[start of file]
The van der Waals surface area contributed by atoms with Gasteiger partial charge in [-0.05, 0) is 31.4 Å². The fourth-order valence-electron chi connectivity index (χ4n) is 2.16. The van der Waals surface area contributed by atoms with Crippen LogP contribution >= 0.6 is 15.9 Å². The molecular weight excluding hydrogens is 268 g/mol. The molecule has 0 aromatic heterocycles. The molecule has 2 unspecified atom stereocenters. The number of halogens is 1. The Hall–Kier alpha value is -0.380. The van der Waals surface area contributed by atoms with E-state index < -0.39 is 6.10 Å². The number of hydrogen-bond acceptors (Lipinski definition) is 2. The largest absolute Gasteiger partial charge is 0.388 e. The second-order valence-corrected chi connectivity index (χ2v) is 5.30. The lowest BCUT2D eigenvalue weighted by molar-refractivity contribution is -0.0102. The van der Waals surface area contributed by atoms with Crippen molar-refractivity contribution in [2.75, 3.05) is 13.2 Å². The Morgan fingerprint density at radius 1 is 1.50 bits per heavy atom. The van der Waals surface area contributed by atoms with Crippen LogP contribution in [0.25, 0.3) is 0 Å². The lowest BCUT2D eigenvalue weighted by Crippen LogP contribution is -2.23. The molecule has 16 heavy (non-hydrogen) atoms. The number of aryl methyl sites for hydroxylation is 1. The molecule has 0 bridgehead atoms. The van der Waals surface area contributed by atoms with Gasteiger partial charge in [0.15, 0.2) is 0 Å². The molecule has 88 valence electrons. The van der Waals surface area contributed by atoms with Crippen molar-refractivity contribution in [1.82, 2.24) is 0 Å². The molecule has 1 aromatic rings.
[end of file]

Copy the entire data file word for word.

The van der Waals surface area contributed by atoms with Gasteiger partial charge in [-0.05, 0) is 31.4 Å². The fourth-order valence-electron chi connectivity index (χ4n) is 2.16. The van der Waals surface area contributed by atoms with Crippen LogP contribution >= 0.6 is 15.9 Å². The molecular weight excluding hydrogens is 268 g/mol. The molecule has 0 aromatic heterocycles. The molecule has 2 unspecified atom stereocenters. The number of halogens is 1. The Hall–Kier alpha value is -0.380. The van der Waals surface area contributed by atoms with E-state index < -0.39 is 6.10 Å². The number of hydrogen-bond acceptors (Lipinski definition) is 2. The largest absolute Gasteiger partial charge is 0.388 e. The second-order valence-corrected chi connectivity index (χ2v) is 5.30. The lowest BCUT2D eigenvalue weighted by molar-refractivity contribution is -0.0102. The van der Waals surface area contributed by atoms with Crippen molar-refractivity contribution in [2.75, 3.05) is 13.2 Å². The Morgan fingerprint density at radius 1 is 1.50 bits per heavy atom. The van der Waals surface area contributed by atoms with Crippen LogP contribution in [0.25, 0.3) is 0 Å². The lowest BCUT2D eigenvalue weighted by Crippen LogP contribution is -2.23. The molecule has 16 heavy (non-hydrogen) atoms. The number of aryl methyl sites for hydroxylation is 1. The molecule has 0 bridgehead atoms. The van der Waals surface area contributed by atoms with Gasteiger partial charge in [0.15, 0.2) is 0 Å². The molecule has 88 valence electrons. The van der Waals surface area contributed by atoms with Crippen molar-refractivity contribution in [1.82, 2.24) is 0 Å². The molecule has 1 aromatic rings.